AMERICAN PSYCHO (Mary Harron, 2000)

Steven Spielberg is probably Hollywood’s best judge of very young talent ever. When Empire of the Sun, his misguided attempt at filming J.G. Ballard’s autobiographical novel, opened to critical derision—the public simply stayed away—in 1987, film critic Andrew Sarris raised eyebrows by his pronouncement that the star, thirteen-year-old Christian Bale, as Jim, surpassed even Jean-Pierre Léaud’s Antoine Doinel in The 400 Blows (François Truffaut, 1959) as cinema’s most compelling adolescent. (This was also around the time that Sarris misreported the death of Léaud, who is, as I write in 2004, gloriously alive and acting.) One may not wish to go that far while still believing that Bale is superb in Spielberg’s film. He has, since, given fine performances as Laurie, for Gillian Armstrong, in Little Women (1994), as Edward Rosier, for Jane Campion, in Portrait of a Lady (1996), as Arthur Stuart, for Todd Haynes, in Velvet Goldmine (1998), and he is now poised to be the new Batman. (In 1999, Bale even played Jesus.) The strapping young Welshman, though, dazzles most brilliantly as Patrick Bateman in Canadian filmmaker Mary Harron’s American Psycho, which Harron and co-scenarist Guinevere Turner adapted from Bret Easton Ellis’s much disparaged, controversial novel.

I have not read Ellis’s book, which has been condemned for its loving misogynism and graphic brutality. Bateman is a 27-year-old anal-compulsive yuppie businessman who attends to his face and body like a narcissistic Hollywood star. He also leads a double life, viciously murdering people, including strangers, and mostly women. In a dark alley he exhorts a homeless man to go get a job before stabbing and killing him and stomping his dog to death. Bateman is too big to spank, but one feels that something should be done to discourage his antisocial behavior.

But we like the guy and wish him success in each of his murderous ventures, not because we have anything against his victims (or, at least, against most of them), but because we just like the guy. Patrick tells us that he is emotionally vacant, painting himself as a sociopath, but we can see that his emotions range spectacularly, and that he feels frustrated and deeply unsatisfied with his upscale lot in life. And we admire his skill; when, from an upper high-rise landing he drops a chainsaw, its motor running, and halves the young woman fleeing from him in terror down the circular stairs, we cheer on his impeccable aim. Here is a fine example of the hand-eye coordination that once-U.S. president Ronald Reagan proclaimed as a benefit for kids who play violent video games.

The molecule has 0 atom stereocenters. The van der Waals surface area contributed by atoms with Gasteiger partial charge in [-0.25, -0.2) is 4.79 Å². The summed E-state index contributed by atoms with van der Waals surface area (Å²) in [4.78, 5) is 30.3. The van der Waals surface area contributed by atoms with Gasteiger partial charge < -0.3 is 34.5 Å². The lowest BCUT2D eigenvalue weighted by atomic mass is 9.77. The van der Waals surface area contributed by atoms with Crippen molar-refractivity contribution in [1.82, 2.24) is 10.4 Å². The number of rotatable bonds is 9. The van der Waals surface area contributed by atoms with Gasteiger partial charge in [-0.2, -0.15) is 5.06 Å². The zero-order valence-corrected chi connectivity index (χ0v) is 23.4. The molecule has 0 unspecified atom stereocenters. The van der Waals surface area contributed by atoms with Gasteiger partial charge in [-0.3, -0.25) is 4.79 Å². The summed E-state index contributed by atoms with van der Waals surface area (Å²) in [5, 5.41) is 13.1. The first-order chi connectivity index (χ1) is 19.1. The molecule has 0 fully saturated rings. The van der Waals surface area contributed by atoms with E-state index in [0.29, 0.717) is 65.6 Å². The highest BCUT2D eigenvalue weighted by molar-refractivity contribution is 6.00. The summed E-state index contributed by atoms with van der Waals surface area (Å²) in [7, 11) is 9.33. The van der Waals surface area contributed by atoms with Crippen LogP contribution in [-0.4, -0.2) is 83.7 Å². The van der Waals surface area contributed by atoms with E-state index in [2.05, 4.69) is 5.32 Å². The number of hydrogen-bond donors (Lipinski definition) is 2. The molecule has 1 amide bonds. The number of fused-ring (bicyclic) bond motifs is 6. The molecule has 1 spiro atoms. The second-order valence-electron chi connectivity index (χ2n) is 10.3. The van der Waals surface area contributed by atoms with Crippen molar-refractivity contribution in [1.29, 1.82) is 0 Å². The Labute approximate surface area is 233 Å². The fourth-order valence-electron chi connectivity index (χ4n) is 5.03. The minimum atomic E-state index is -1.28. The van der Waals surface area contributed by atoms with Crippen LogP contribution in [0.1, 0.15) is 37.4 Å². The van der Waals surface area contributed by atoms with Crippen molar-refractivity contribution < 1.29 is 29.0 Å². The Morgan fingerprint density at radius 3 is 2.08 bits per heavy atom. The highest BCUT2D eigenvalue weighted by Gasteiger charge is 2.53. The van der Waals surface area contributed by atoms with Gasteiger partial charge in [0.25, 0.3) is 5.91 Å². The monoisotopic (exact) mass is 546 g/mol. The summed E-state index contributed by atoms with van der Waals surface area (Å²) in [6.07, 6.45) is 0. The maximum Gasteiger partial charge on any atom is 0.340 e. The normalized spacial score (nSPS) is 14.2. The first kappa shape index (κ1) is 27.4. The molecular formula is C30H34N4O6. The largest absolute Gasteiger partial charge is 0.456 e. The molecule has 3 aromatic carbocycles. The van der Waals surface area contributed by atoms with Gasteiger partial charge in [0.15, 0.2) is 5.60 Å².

Unless we are exceptionally dense, early on we realize that Patrick’s other life exists in fantasy, not reality, although the poor boy can’t tell the difference. If we have doubts, the impossible bull’s-eye with the chainsaw settles the matter. Harron hasn’t made a trick film, like The Sixth Sense or Memento; the truth is there for us plainly to see. It’s the contours of Patrick’s chaotic feelings, his being sadly lost in his own life, that we attend to—and, indeed, Bale, looking impossibly composed one moment, his face unhinged and undone the next, rivets our attention. This is an amazing performance.

Harron wisely subdues the violence, relegating most of it to off-screen events, and this also, cumulatively at least, clues us into what is and what is not going on. Reagan on TV, publicly attempting to explain away the Iran-Contra affair, becomes correlative to the hollow version of American life that Bateman exemplifies; satirically, the film “explains away” Bateman’s own bloody acts of cruelty. If the wit involved here somehow doesn’t quite come through, it is due to the fact that Reagan seems tossed in near the end of the film. The film either is or isn’t about Reagan’s America, and Harron might have been clearer and more forceful in the matter.

But this is good entertainment, lively and interesting, and the knowing beauty of Bateman’s apartment is a tribute to the film’s art director, Andrew Stearn. Above all, the film lends credence to Sarris’s Empire-ical judgment and seemingly catapults Bale to the pantheon of great film actors. I say “seemingly” because we thought the same thing about Anthony Perkins on the occasion of the original Psycho (Alfred Hitchcock, 1960). Better luck this time, for all of us.

B(U)Y THE BOOK

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